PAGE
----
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anonymous

  • 5 years ago

Hi, me again. Can anybody help me solve [ 5^(x-4) = 6^(2x+1) ] with natural logarithms?

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  1. anonymous
    • 5 years ago
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    Take logarithms on both sides of equality: It will be \[(x-4)\log5=(2x+1)\log6 \implies x=\frac{\log6+4\log5}{\log5-2\log6}\]

  2. anonymous
    • 5 years ago
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    Aweome! Thanks so much for your help tonight; my teacher's given us very sparse information on the topic and none of the practice questions have answers with working. Thanks again!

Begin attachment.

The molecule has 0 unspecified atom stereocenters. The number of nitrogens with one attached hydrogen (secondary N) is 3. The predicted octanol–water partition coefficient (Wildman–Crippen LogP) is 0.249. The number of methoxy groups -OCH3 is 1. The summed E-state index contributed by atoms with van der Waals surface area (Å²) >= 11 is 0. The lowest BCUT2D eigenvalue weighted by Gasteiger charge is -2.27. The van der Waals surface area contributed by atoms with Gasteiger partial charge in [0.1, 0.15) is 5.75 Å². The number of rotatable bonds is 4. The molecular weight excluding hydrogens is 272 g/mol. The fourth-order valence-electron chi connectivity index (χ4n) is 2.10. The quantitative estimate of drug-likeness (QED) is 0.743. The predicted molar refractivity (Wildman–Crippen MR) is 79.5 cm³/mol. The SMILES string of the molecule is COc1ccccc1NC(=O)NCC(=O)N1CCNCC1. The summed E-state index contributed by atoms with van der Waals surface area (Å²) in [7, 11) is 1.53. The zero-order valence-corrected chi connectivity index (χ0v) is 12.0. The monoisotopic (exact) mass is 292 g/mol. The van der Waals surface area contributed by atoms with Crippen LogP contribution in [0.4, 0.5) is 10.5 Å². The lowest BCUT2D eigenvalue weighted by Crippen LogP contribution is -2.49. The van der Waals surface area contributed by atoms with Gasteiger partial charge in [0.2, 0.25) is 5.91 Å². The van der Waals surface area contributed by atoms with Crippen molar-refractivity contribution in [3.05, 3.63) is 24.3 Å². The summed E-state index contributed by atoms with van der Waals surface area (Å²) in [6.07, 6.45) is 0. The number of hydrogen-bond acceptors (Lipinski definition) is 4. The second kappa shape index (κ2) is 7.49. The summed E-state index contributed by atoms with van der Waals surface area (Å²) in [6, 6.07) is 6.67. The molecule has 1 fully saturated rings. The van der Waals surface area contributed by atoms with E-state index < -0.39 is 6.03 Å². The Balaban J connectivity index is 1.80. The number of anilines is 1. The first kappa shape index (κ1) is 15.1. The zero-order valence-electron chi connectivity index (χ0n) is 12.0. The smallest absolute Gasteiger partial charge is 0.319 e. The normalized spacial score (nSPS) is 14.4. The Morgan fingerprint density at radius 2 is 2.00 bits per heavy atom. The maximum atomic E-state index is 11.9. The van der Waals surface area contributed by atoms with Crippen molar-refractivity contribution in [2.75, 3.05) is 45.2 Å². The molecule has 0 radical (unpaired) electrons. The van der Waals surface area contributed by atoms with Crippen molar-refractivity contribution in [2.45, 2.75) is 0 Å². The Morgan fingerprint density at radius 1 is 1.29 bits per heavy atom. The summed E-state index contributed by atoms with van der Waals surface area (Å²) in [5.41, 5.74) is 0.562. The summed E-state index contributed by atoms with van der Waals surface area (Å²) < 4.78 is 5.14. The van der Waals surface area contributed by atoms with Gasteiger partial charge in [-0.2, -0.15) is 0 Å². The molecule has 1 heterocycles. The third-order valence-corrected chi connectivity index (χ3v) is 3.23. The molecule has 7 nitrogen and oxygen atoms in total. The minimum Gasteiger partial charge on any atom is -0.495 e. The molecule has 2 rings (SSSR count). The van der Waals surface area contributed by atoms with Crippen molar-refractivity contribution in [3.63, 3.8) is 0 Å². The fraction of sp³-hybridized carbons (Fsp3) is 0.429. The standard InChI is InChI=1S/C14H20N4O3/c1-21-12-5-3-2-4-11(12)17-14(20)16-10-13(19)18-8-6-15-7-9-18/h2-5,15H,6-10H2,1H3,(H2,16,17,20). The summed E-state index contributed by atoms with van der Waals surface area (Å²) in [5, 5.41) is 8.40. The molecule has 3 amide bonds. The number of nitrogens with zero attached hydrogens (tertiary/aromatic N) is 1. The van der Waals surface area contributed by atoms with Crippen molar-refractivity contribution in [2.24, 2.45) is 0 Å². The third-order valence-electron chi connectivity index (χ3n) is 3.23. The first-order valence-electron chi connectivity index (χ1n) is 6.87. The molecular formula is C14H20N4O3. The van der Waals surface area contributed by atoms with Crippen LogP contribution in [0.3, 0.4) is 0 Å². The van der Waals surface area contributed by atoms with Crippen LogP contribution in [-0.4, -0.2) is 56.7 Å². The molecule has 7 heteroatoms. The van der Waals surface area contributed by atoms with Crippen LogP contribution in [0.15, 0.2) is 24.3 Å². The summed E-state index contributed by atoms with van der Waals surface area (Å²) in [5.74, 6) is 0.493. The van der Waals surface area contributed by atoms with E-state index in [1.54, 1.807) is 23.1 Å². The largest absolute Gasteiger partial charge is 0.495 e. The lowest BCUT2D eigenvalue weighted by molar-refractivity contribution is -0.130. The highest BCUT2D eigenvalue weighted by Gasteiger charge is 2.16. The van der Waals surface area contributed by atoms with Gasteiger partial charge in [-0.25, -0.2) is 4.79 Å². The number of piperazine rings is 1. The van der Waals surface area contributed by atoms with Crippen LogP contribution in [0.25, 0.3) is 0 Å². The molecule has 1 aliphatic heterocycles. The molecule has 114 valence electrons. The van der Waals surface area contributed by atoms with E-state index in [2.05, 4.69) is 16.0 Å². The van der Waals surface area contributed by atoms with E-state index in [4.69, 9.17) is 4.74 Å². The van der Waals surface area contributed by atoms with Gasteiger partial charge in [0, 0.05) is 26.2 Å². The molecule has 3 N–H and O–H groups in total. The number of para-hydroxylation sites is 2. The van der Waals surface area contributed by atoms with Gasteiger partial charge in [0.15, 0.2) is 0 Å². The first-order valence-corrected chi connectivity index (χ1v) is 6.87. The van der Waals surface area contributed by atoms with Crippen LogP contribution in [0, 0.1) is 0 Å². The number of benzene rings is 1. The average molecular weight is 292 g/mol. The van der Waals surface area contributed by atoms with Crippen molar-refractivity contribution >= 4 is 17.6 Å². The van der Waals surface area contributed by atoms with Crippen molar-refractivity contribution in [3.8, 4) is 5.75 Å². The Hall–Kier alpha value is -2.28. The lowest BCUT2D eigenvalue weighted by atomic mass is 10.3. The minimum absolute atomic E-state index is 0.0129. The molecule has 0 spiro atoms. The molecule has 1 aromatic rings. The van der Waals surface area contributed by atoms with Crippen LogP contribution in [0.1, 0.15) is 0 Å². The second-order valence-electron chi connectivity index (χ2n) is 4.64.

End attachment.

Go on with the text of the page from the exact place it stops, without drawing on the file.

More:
3. anonymous
    • 5 years ago
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    Hmm, just to make sure, exactly how did you rearrange it to get that final fraction?

  4. anonymous
    • 5 years ago
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    Multiply x with log5 and then -4 with log5. Its just the distributive property. \[(x-4)\log5=x\log5-4\log5 \ and\ (2x+1)\log6=2x\log6+\log6\]

  5. anonymous
    • 5 years ago
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    then equate the two sides collecting the x terms and the constant terms. Its easy right?

  6. anonymous
    • 5 years ago
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    Oh, like indices! Yep, thanks saubhik! :)

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